Back to selection


in Filmmaking
on Apr 18, 2009

Mark Olsen has a new L.A. Times column called “Indie Focus,” and this notice of its inauguration gives me an opportunity to plug yet again two of my favorite movies of last year: Frownland and The Pleasure of Being Robbed. The two films are double-billing in L.A., and Olsen devotes his debut column to the films and their filmmakers, Ronnie Bronstein and Josh Safdie, respectively. (The films play Thursday through Saturday at the Cinefamily at the Silent Movie Theater.)

Olsen interviews both filmmakers separately and gets some choice quotes from each.

From Safdie, about his film’s “accidental” creation:

“At times, I wonder if I did the wrong thing,” he said. “It was a very personal movie for me, and very much an experiment. I mean, I’m happy that it exists, but every once in a while I get this feeling in my stomach. It’s just the idea of people looking at my accident.”

And Bronstein’s trademarked neo-autobiographical hermeneutics:

“The movie, on a heightened, abstract level, is autobiographical,” Bronstein said. “I was trying to make this kabuki monster portrayal of the insecurity and desperation and self-loathing I was experiencing ad nauseam in my 20s. Movies have taught us to love the superficially awkward, the lovable loser, and those movies use all sorts of insidious tricks to appeal to the loser in all of us. But in reality, the nature of desperation, of neediness, that’s a repulsive agent. I just wanted to go all the way with that. Hopefully by the end of the movie you find some grounds for compassion, a deeper perspective.”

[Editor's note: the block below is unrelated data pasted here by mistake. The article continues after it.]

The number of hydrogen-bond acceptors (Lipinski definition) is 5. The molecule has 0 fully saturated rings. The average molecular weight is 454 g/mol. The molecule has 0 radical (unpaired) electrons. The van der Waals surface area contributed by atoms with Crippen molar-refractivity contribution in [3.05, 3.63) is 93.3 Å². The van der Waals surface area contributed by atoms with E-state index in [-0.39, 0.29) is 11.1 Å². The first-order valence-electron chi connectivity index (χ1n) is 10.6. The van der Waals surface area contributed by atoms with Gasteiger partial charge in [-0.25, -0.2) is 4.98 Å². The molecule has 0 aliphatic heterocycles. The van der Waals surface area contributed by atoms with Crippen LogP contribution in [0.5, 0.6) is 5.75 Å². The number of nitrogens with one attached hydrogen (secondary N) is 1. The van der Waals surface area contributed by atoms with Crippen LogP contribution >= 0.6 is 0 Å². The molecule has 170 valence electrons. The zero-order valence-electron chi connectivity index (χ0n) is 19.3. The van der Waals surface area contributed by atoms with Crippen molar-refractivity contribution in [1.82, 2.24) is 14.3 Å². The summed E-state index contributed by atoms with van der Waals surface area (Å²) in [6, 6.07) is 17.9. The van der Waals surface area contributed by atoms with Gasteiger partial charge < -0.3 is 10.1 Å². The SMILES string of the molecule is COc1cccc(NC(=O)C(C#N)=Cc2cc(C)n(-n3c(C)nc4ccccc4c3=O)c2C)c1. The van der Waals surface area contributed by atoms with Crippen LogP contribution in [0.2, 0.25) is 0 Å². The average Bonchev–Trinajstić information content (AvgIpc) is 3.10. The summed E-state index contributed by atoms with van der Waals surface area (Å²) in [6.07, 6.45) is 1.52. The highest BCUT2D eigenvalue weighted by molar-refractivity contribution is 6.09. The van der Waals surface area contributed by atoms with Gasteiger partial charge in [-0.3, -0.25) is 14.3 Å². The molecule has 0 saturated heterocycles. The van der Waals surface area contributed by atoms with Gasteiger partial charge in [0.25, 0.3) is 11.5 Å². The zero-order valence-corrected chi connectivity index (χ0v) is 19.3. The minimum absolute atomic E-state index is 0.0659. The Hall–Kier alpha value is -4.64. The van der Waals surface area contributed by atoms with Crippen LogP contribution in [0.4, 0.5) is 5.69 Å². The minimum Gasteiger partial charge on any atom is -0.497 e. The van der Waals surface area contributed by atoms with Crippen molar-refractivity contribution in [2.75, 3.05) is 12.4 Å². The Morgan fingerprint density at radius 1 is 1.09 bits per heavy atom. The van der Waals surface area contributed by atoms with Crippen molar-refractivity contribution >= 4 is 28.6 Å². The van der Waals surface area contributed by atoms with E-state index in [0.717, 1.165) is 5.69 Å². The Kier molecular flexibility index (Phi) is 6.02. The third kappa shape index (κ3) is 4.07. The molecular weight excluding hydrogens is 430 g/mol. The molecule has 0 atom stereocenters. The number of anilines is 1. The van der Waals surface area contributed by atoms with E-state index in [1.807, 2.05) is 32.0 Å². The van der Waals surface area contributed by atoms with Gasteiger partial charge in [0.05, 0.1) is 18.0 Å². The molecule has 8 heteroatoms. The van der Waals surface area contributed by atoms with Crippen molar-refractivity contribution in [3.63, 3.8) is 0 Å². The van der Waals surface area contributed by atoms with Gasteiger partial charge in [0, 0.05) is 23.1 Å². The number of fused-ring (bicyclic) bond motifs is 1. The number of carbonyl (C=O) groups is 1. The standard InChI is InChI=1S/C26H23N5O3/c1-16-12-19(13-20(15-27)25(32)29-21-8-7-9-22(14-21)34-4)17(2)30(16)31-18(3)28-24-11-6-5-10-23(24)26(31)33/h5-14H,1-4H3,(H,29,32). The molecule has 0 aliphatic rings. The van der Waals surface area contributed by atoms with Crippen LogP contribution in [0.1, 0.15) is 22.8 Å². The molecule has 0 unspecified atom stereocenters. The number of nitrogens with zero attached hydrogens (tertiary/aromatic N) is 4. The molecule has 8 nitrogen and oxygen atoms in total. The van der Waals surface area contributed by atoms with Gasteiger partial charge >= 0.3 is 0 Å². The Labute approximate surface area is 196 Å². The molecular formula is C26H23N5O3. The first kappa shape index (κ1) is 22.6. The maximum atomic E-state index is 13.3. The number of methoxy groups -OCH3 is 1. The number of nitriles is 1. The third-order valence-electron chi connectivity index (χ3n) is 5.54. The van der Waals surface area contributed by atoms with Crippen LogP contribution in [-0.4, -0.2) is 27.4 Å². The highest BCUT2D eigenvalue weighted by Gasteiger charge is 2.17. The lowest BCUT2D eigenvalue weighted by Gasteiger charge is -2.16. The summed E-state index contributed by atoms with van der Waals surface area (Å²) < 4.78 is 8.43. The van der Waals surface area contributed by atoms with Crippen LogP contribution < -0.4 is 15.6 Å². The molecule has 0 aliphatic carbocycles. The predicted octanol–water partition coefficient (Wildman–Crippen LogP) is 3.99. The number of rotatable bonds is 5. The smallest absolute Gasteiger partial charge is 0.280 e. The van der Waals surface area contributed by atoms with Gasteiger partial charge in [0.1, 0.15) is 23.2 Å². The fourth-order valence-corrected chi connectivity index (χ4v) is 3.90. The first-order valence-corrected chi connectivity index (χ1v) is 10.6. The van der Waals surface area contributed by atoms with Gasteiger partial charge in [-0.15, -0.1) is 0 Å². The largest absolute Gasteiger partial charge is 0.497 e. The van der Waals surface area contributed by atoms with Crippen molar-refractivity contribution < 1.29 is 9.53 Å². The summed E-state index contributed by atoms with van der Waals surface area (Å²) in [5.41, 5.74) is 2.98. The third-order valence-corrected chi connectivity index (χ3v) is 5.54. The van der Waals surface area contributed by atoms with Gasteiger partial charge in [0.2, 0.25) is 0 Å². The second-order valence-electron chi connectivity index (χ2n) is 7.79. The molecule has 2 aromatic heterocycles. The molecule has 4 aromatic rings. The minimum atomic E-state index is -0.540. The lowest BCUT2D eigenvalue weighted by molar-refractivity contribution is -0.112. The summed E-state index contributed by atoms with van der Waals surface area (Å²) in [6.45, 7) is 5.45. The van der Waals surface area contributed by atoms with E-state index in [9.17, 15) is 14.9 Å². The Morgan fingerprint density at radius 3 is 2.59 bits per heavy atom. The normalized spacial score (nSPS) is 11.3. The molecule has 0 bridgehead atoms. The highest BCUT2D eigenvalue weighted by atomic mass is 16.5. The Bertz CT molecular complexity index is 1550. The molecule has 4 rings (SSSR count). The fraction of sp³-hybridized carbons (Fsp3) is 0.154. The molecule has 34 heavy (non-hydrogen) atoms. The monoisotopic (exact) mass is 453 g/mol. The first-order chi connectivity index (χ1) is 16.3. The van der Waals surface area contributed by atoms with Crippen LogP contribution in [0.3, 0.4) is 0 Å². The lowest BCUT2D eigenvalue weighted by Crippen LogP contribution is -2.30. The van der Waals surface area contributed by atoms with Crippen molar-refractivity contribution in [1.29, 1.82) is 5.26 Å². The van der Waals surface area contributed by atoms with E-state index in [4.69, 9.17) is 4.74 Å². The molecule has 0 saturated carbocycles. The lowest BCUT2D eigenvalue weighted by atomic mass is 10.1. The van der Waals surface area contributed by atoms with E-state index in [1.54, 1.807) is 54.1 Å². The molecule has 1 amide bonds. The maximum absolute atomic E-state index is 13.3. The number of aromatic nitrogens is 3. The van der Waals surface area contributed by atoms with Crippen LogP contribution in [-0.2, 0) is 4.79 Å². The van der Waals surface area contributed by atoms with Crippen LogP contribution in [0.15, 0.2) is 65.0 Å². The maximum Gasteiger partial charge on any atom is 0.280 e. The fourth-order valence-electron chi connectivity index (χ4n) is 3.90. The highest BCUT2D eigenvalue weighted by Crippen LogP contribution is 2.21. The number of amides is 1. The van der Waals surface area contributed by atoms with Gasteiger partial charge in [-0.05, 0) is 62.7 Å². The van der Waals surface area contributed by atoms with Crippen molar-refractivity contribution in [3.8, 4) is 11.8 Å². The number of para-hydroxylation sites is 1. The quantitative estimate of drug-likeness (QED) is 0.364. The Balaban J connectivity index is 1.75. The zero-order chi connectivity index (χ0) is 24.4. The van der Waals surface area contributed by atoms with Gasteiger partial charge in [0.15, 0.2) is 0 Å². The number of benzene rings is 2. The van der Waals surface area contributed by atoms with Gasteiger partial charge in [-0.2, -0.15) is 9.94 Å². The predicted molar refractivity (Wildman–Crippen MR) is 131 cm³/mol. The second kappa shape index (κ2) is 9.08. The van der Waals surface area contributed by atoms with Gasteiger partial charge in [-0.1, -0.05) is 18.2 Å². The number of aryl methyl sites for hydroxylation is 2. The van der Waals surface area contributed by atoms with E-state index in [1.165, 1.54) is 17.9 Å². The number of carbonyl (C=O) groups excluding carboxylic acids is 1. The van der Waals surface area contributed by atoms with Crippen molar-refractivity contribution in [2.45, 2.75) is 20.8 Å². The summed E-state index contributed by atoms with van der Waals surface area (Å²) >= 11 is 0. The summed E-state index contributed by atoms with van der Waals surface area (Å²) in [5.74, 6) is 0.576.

I flat out love both these films. If you live in L.A. you have to see them. If you live elsewhere, there’s still time to book a flight.

© 2016 Filmmaker Magazine
All Rights Reserved
A Publication of IPF